2019 Travel Guide | National Parks Park FREE Dates

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National Park Service announced the park fee-free dates at our National Parks.  With over 400 National parks, it difficult to just pick one favorite park.   There are the majestic views of Yellowstone National Park and the beautiful landscape of White Sands National Park to name a few.

Park fee-free dates are great for day trips or weekend trips with your families.

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The 2019 Park fee-FREE dates are as follows:January 21: Birthday of Martin Luther King, Jr.

  • January 21:  Martin Luther King Jr. Birthday
  • April 20: First day of National Park Week
  • August 25: National Park Service Birthday
  • September 28: National Public Lands Day
  • November 11: Veterans Day

Start planning your 2019 day, weekend or vacations in 2019 around these dates!

Photo Credit:  Eva Smith

 

 

*Updated 12/5/2018

 

 

2019 Travel Guide – Rejuvenating Our Souls with a Pacific Crest Trail Hike

We headed out to the Pacific Crest trail via White Water Canyon Preserve with our PCT association guides and wandered through the PCT trail.  On the Pacific Crest trail we found several flowers in bloom, a great landscape and reminder of beauty in the desert.   We also stood in the middle of a PCT landmark with the Pacific Trail South towards our left and the Pacific Crest Trail North to our right.   It was my first time on the PCT and a great introduction to the famous trail.   The afternoon on the PCT is an experience I will never forget.  It was very healing.   It has inspired me to  return to the PCT with friends and family and continue my journey to explore the healing mysteries of the Pacific Crest trail.

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The Pacific Crest Trail is the perfect getaway for exploring the beautiful trails of California.  Walk in tent camping is available for individuals and groups by permit on a first come, first serve basis.  You’ll discover a lot of wildflowers on the trails as well.  You can take a 1 hour hike or several day hike depending on the type of adventure you are looking for.  Our guide hiked the Pacific Crest Trail twice.  We toured the Pacific Crest trail South for a 3 mile hike.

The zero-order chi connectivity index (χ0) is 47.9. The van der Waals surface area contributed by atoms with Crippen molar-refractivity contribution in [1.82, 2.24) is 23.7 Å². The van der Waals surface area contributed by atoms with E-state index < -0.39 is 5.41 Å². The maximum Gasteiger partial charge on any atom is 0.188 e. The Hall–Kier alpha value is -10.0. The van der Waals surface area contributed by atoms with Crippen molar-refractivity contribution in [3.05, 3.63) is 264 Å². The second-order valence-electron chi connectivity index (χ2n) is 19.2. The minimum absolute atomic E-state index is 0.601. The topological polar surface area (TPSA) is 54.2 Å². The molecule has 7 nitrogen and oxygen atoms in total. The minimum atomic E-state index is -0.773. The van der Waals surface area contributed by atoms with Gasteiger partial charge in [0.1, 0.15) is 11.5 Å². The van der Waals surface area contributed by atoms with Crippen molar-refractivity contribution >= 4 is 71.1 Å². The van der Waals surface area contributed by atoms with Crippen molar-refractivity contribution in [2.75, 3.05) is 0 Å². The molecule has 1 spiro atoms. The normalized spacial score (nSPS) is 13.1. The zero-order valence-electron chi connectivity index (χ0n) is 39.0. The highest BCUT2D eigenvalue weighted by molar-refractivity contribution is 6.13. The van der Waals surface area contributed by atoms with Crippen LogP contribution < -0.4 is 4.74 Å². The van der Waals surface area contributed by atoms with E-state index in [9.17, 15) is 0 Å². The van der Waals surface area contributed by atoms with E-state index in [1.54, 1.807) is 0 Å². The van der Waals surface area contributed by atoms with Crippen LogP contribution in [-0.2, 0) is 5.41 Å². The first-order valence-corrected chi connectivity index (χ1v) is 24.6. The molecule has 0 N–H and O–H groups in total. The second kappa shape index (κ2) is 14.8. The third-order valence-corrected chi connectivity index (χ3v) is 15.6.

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Hiking Trails At White Water Canyon Preserve

1. Canyon View Loop Trail 3.5 miles Moderate A loop trail with excellent views of the canyon and surrounding mountains. This trails leaves from the Whitewater Ranger Station, and follows a segment of the Pacific Crest Trail heading south. When crossing the riverbed, keep your eyes peeled for a small wooden footbridge that will carry you across the Whitewater River.

2. Pacific Crest National Scenic Trail “PCT” A 2650 mile trail that runs from Mexico to Canada Get there in 1/2 mile along a trail from the Whitewater Ranger Station.

3. Red Dome 2 miles each way, 4 miles total Easy –moderate Leave the Whitewater Ranger Station and hike to the Pacific Crest Trail. Hike north on the “PCT” 1.5 miles to this small red rock hill in the canyon bottom. Continue past Red Dome if you wish to reach the West Fork Trail.

4. West Fork Trail 1.6 miles from gate to Stonehouse, 3.6 to Pacific Crest Trail Easy-moderate The West Fork Trail departs from the Mission Creek Preserve gate, and passes the historic Stonehouse in 1.6 miles on its way to the Pacific Crest Trail. It is an eight mile hike from the Mission Creek Preserve gate to the Whitewater Preserve Ranger Station.

5. Cottonwood Trailhead along the Pacific Crest Trail 8 miles Moderate –Difficult Follow the Pacific Crest Trail south from the Whitewater Ranger Station to reach this parking lot off the Haugen-Lehmann exit on Interstate 10

Hiking Tips

What To Wear: Bring comfortable walking shoes, cold water, a hat, sunscreen and insect repellant.

Hikers Beware:   Stay alert, there are snakes on the trails.

Best time to Visit:  Palm Springs area is hot during the summer.  Recommend visits during the Fall, Winter and Spring.  Best time to visit is the Spring to view the wildflowers.

 

Location

9160 Whitewater Canyon Rd.

Whitewater CA 92282

Additional information at Pacific Crest Trail Association or  White Water Preserve.

 

Happy Trails!

Eva Smith Tech Life Magazine

2019 Socal Roadtrip – Inland Empire Splash Pads

June is just beginning, but the summer heat has already shown up in the Inland Empire.

A splash pad – a recreation area with no or little standing water – is a great place to cool off in the summer heat without all the stress of going to the neighborhood pool.

A splash pad is something all of the children can enjoy – from bigger kids to toddling babies. One-year-olds love to splash in a small pool of water.  Older kids love watching other kids manipulate streams of water and sticking their feet in the fountains in the ground.

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Photo Credit: City of Lake Elsinore

Splash Pad Tips

  • Wear sunscreen and bring an umbrella if there is not going to be shade nearby.
  • Wear a swimsuit to play in the water and consider water shoes. Avoid flip flops that get slippery when wet or catch on rubberized ground.